Indian News Media (Mis)reporting

The deployment of DF-21 missiles caused constipation in Indian last month after the 2010 Pentagon report of Chinese military forces stated that China is replacing DF-4 missiles with DF-21 missiles to improve regional deterrence. The statement was contained in a section dealing with Chinese-Indian affairs and was picked up by the Press Trust of India, which mistakenly reported that the Pentagon report stated that, “China has moved advanced longer range CSS-5 [DF-21] missiles close to the border with India.” The Times of India even wrote the missiles were being deployed “on border” with India.

India News Media Makes a Bad Situation Worse
The India news media significantly misreported what the Pentagon report said about the Chinese DF-21 deployment. Not the finest hour of Indian journalism.

Not surprisingly, the misreporting triggered dramatic news articles in India, including rumors that the Indian Strategic Forces Command was considering or had already moved nuclear-capable missile units north toward the Chinese border in retaliation.

The Pentagon report, however, said nothing about moving DF-21 missiles close to or “on” the Indian border. Here is the actual statement: “To improve regional deterrence, the PLA has replaced older liquid-fueled, nuclear-capable CSS-3 intermediate-range ballistic missiles with more advanced and survivable solid-fueled CSS-5 MRBM….” The statement echoes a statement in the 2009 report: “The [People’s Liberation Army] has replaced older liquid-fueled nuclear-capable CSS-3 [DF-4 medium-range ballistic missiles] MRBMs with more advanced solid-fueled CSS-5 MRBMs in Western China.”

The sentence appears to describe the apparent near-completion of China’s replacement of DF-4 missiles with DF-21 missiles, probably at two army base areas in Hunan and Qinghai provinces, a transition that has been underway for two decades. The two deployment areas are each more than 1,500 kilometers from the Indian border.

Range Confusion

The unclassified ranges of Chinese DF-21 versions published by the U.S. intelligence community are 1,770+ km (1,100+ miles) for the two nuclear versions (DF-21, CSS-5 Mod 1; and DF-21A, CSS-5 Mod 2). The DF-21A appears to have an extended range of 2,150 km. The dual-capable “conventional” DF-21C has a maximum range of 1,770 km, and the yet-to-be-deployed DF-21D anti-ship missile has a shorter range of 1,450+ km. Private publications frequently credit the DF-21D with a much longer range (CSBA: 2,150 km; and Wikipedia: 3,000 km).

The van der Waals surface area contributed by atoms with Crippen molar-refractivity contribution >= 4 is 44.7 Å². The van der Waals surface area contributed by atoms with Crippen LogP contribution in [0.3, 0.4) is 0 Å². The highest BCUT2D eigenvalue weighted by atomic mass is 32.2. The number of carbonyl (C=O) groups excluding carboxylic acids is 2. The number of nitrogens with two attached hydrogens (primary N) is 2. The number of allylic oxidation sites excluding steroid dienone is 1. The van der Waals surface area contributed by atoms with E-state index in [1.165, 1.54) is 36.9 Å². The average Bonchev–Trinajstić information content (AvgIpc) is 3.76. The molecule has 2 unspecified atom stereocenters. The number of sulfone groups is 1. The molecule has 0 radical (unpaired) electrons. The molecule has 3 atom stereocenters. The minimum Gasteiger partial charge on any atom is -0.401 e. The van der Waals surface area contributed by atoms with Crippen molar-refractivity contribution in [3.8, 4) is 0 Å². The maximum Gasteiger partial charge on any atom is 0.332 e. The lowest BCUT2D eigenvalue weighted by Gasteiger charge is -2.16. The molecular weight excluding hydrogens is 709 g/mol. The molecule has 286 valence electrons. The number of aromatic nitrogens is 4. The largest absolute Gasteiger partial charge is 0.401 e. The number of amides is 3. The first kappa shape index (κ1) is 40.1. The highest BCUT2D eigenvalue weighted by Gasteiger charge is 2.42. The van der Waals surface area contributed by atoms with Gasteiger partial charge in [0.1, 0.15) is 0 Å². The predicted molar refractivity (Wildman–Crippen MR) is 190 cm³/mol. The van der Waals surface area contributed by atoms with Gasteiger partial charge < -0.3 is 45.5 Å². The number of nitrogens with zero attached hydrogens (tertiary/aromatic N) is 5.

DOD maps are misleading because they depict missile ranges measured from the Chinese border, as if the launchers were deployed there rather than at their actual deployment areas far back from the border. The 2008 report, for example, includes a map essentially showing China’s border extended outward in different colors for each missile range. The result is a DF-21 range of about 3,000 km if measured from the actual deployment areas.

DF-21 Range According to 2008 Pentagon Report
The 2008 Pentagon report on China’s military forces misrepresents missile ranges.

The 2010 report is even worse because it shows the ranges without the border contours as circles but measured from the most extreme border position. The result is a map that is even more misleading, suggesting a DF-21 range of as much as 3,500 km from actual deployment areas. The actual maximum range is 2,150 km for DF-21A (CSS-5 Mod 2), and 1,770 km for the DF-21C.

DF-21 Range According to 2010 Pentagon Report
The 2010 Pentagon report on Chinese military issues greatly exaggerates the reach of the DF-21 by drawing a ring around China that doesn’t reflect actual deployment areas.

Although a DF-21 launcher could theoretically drive all the way up to the border to launch, the reality is that DF-21 bases and roaming areas are located far back from the border to protect the fragile launchers from air attack. DOD maps should reflect that reality.

Additional Resources: earlier China blogs; Chinese Nuclear Forces and U.S. Nuclear War Planning

This publication was made possible by a grant from Carnegie Corporation of New York and Ploughshares Fund. The statements made and views expressed are solely the responsibility of the author.